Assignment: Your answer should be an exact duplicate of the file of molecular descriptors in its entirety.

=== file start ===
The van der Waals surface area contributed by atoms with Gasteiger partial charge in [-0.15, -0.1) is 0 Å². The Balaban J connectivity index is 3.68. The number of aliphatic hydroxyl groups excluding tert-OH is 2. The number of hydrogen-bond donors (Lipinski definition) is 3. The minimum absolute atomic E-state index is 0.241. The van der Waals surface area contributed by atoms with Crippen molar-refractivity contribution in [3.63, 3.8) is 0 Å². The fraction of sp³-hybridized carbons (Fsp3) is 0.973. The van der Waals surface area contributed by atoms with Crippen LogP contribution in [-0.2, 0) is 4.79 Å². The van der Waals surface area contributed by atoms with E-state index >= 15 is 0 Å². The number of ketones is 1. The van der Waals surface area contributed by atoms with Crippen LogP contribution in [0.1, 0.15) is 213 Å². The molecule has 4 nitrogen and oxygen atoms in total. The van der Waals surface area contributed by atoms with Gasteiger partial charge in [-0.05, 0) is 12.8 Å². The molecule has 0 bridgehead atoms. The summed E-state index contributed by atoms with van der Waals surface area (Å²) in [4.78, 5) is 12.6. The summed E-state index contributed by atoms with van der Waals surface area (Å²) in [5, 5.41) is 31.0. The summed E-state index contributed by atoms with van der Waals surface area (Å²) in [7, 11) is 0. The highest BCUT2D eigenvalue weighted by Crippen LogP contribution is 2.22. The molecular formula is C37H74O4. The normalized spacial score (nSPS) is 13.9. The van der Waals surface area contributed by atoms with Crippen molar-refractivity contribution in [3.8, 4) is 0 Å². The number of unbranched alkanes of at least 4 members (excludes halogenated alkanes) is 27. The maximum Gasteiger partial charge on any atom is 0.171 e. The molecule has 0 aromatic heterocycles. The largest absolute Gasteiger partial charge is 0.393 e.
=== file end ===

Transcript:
The van der Waals surface area contributed by atoms with Gasteiger partial charge in [-0.15, -0.1) is 0 Å². The Balaban J connectivity index is 3.68. The number of aliphatic hydroxyl groups excluding tert-OH is 2. The number of hydrogen-bond donors (Lipinski definition) is 3. The minimum absolute atomic E-state index is 0.241. The van der Waals surface area contributed by atoms with Crippen molar-refractivity contribution in [3.63, 3.8) is 0 Å². The fraction of sp³-hybridized carbons (Fsp3) is 0.973. The van der Waals surface area contributed by atoms with Crippen LogP contribution in [-0.2, 0) is 4.79 Å². The van der Waals surface area contributed by atoms with E-state index >= 15 is 0 Å². The number of ketones is 1. The van der Waals surface area contributed by atoms with Crippen LogP contribution in [0.1, 0.15) is 213 Å². The molecule has 4 nitrogen and oxygen atoms in total. The van der Waals surface area contributed by atoms with Gasteiger partial charge in [-0.05, 0) is 12.8 Å². The molecule has 0 bridgehead atoms. The summed E-state index contributed by atoms with van der Waals surface area (Å²) in [4.78, 5) is 12.6. The summed E-state index contributed by atoms with van der Waals surface area (Å²) in [5, 5.41) is 31.0. The summed E-state index contributed by atoms with van der Waals surface area (Å²) in [7, 11) is 0. The highest BCUT2D eigenvalue weighted by Crippen LogP contribution is 2.22. The molecular formula is C37H74O4. The normalized spacial score (nSPS) is 13.9. The van der Waals surface area contributed by atoms with Crippen molar-refractivity contribution in [3.8, 4) is 0 Å². The number of unbranched alkanes of at least 4 members (excludes halogenated alkanes) is 27. The maximum Gasteiger partial charge on any atom is 0.171 e. The molecule has 0 aromatic heterocycles. The largest absolute Gasteiger partial charge is 0.393 e.